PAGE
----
The rehabilitation of the river could be neglected while plans are being made to redevelop the port at a cost of hundreds of millions of dollars.
The planned redevelopment of Haifa port could prove to be a "disaster" for the already polluted Kishon River, according to Haifa councillor and Kishon River Authority member Itzik Regev. As reported in the Hebrew weekly Yediot Haifa, Regev said it was "beyond belief" that the rehabilitation of the river could be neglected while plans are being made to redevelop the port at a cost of hundreds of millions of dollars.
According to the report, Regev said that for the past four years various environment ministers ignored recommendations to create a joint committee comprising representatives from the municipality, the Israel Ports Company and the Kishon River Authority to oversee the redevelopment work. He said inappropriate development of the port could cause irreversible damage to the river, and urged the authorities to set up the long-delayed joint committee to supervise the plans. "It saddens me that ministers who are not well-versed in the subject are causing severe environmental damage," Regev said.
Meanwhile in a separate article, Yediot Haifa reports that the Kishon River Authority has appealed against a decision by the local planning and construction committee to allow the Israel Ports Company to begin work on preparing the grounds next to the port for the storage of shipping containers. According to the report, the authority is saying the designated area encroaches on land belonging to the river, and the committee exceeded its authority by allowing the work to go ahead. The appeal is to be heard by the district planning and construction appeals committee.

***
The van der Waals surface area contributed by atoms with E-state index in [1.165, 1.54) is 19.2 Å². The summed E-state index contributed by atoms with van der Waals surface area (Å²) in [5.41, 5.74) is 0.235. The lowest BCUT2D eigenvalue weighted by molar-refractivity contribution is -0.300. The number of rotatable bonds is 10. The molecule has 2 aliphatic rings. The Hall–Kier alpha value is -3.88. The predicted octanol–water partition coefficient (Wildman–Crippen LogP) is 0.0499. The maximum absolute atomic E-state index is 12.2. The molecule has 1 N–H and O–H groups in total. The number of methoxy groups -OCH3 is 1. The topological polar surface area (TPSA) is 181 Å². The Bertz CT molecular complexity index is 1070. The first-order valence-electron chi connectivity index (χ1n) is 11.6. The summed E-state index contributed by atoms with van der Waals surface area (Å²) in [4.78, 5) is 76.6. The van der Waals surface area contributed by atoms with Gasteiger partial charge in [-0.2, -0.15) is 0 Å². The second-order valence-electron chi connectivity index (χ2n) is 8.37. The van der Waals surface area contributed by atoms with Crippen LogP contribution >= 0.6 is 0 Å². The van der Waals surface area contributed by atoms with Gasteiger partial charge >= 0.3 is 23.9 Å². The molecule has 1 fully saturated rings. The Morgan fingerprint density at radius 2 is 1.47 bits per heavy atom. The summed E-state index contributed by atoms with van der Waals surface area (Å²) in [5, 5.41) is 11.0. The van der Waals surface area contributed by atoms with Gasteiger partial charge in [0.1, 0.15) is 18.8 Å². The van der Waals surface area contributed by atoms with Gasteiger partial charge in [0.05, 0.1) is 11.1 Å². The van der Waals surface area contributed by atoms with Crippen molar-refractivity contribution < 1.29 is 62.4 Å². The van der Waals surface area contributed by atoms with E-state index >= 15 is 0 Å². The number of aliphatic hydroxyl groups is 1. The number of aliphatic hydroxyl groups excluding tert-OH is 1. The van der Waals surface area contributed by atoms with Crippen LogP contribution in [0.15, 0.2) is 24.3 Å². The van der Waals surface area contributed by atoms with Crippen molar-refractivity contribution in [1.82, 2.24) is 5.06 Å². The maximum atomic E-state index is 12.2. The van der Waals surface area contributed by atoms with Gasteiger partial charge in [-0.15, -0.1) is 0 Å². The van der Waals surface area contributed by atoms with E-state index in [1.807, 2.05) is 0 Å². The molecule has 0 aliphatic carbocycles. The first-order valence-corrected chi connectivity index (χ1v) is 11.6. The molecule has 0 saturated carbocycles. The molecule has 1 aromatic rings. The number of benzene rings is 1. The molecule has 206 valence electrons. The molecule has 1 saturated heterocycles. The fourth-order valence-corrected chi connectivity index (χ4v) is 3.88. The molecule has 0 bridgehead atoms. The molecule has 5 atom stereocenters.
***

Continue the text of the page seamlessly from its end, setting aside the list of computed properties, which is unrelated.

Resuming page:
On Monday morning this week, the river was seriously contaminated after a municipal contractor reportedly ruptured a sewerage pipe by mistake, releasing massive amounts of sewage from the krayot area into the Kishon. Environmental protection minister Gidon Ezra immediately ordered an investigation into the incident, and a Kishon River Authority spokesperson voiced concerns about severe ecological damage and the welfare of animals living in and around the river. No official assesment of the environmental harm caused by the incident was available by press time.
In another story, Yediot Haifa reports that the Haifa Magistrates' Court has ordered the Society for the Protection of Nature in Israel to pay NIS 194,000 to the Kishon River Authority in overdue membership fees. According to the report, the authority took the case to court, claiming the society had not paid its membership fees for the years 1998 to 2004. The society argued that its membership was the responsibility of the Ministry of Environmental Protection. But the court ruled that the society had to bear the membership fees, and added a further NIS 5,000 in court costs to the sum.
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